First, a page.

Strategic Goals & Objectives

Strategic Goals & Objectives

The Outcomes We're Aiming to Achieve

Relevance

We aim to anticipate the needs of decision makers, provide the information that is most useful to them, and demonstrate a thorough understanding of major transportation issues and trends. If our work is not relevant, BTS is not needed.

Our objectives for relevance:

  1. By 2000, good data and sound analysis will underpin every DOT strategic goal and performance measure, and every major DOT program evaluation (as scheduled in the DOT strategic and performance plans).
  2. By 2001, "leading" indicators will be available for DOT strategic goals and most DOT performance measures, to help anticipate trends in each of these outcomes.
  3. By 2003, good data will be available in advance to support every major transportation policy decision. BTS analyses of the data will also trigger major policy reviews.

Quality

We aim to provide data, analysis and information of high quality for transportation decision making. Whatever we provide will be accurate, reliable, and objective.

Our objectives for quality:

  1. By 2001, all data that BTS collects will meet "high" professional standards.
  2. By 2003, consensus data standards will be in use throughout DOT.
  3. By 2005, DOT will consistently use "good statistical practice" in its program and policy analyses, program evaluations, reports, and publicationssubject to external peer review.
  4. Confidentiality policies will be clearly communicated, and confidentiality will be maintained for all voluntary survey data.

Timeliness

We aim to reduce the lag in data reporting, so that decision makers have a nearly "real-time" view of the transportation system and the factors that affect it. Where appropriate to the data, program managers and senior leadership should be able to talk about where things stand "as of last night."

Timeliness, quality and cost are related variables that must be balanced by the programmatic value that is associated with each. However, historically DOT often has sacrificed timeliness for a level of quality or completeness that may be unnecessary for management use of the data. Timeliness can be improved in a variety of ways.

Our objectives for timeliness:

  1. Every year, past year results or reliable estimates of results (CY or FY depending on the measure) will be available for the DOT Performance Report.
  2. By 2003, transportation safety data will be available at least monthly, with no more than 30 days lag time.
  3. By 2003, BTS aviation data will be available in the public domain within 30 days of receipt.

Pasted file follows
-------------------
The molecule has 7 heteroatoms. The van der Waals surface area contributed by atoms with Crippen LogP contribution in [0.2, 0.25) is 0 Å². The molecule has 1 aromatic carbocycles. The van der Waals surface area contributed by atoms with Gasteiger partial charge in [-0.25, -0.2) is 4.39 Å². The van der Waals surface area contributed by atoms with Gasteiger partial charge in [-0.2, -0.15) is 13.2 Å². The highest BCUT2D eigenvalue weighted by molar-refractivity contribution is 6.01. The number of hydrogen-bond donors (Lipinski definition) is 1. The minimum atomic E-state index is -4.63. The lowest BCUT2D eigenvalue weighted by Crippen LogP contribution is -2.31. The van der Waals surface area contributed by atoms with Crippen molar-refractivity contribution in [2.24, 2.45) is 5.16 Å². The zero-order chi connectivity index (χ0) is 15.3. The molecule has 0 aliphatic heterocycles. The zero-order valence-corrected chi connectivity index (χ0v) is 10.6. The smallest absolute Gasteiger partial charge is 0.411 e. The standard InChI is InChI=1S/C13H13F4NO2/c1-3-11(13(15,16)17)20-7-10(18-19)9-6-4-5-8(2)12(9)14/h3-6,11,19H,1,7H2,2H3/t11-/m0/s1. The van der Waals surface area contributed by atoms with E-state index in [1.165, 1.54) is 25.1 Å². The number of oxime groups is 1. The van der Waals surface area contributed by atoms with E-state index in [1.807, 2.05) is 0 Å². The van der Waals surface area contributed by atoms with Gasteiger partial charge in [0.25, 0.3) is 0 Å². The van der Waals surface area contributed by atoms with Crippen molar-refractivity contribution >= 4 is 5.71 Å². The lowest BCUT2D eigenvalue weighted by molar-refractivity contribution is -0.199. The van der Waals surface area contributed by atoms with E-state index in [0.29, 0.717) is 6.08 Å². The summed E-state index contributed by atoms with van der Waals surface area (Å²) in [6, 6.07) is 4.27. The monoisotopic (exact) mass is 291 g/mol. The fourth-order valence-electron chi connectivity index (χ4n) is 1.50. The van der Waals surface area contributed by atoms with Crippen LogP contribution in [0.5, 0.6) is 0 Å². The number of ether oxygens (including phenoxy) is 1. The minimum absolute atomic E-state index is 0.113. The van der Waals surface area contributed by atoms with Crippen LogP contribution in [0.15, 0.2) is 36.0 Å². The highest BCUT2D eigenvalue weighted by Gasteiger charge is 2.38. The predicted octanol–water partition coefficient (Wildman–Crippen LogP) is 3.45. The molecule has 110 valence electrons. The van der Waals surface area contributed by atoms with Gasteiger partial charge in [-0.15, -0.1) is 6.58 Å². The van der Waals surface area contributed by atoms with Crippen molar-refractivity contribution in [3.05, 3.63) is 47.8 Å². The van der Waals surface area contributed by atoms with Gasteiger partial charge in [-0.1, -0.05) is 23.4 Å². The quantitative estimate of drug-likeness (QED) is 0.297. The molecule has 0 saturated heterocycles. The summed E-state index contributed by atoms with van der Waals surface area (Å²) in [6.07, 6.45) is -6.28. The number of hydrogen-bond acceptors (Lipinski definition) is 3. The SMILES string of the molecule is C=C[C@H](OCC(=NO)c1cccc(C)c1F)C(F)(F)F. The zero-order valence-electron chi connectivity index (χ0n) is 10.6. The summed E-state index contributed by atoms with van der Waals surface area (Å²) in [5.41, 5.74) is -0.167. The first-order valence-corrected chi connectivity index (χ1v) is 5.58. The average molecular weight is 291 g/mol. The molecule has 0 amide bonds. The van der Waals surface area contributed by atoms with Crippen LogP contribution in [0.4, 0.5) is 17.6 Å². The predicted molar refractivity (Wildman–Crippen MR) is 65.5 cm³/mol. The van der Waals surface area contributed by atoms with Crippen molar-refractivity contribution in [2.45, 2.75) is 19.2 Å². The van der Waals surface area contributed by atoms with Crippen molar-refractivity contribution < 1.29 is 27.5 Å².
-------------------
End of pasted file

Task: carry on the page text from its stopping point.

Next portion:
4. By 2005, all data that are both collected and published by DOT will reflect the past year, and most of these data will be available before June.

Comparability

We aim to provide a view of transportation that is consistent across modes and across time, to enable people to make comparisons and to make broad program and resource decisions. Comparability is hindered to some extent by the separate, historical development of transportation programs. It is also constrained to some extent by the need to rely on external data sources.

Our objectives for comparability:

  1. By 2003, every important measure of transportation system condition, use and performance will be easily aggregated to a cross-modal measure. This will include risk and exposure data.
  2. Worldwide transportation data will be increasingly comparable over time, with measurable progress.

Completeness

We aim to have data that cover transportation in every area of interest.

Our objectives for completeness:

  1. By 2001, critical gaps in all departmental data systems will be identified, by consensus.
  2. By 2003, most of these critical gaps will be filled.

Utility

We aim to make data easy to access, easy to understand, and easy to use.

Our objectives for utility:

  1. Documentation for DOT data will be complete, to prevent misunderstandings or misuse.
  2. By 2002, all major data sets for transportation will be accessible through the web, with user-friendly interfaces, and the ability to make links easily across data sets. And because transportation is inherently spatial, most data sets will also be accessible as spatial displays.
  3. By 2003, research papers and reference material for transportation research will be readily available via the web.
  4. The usefulness of BTS publicationsas judged by customers/userswill improve measurably each year.
  5. Access to DOT data will be so good that they become a first choice for use in teaching from secondary school classes to advanced research methods, even in courses unrelated to transportation.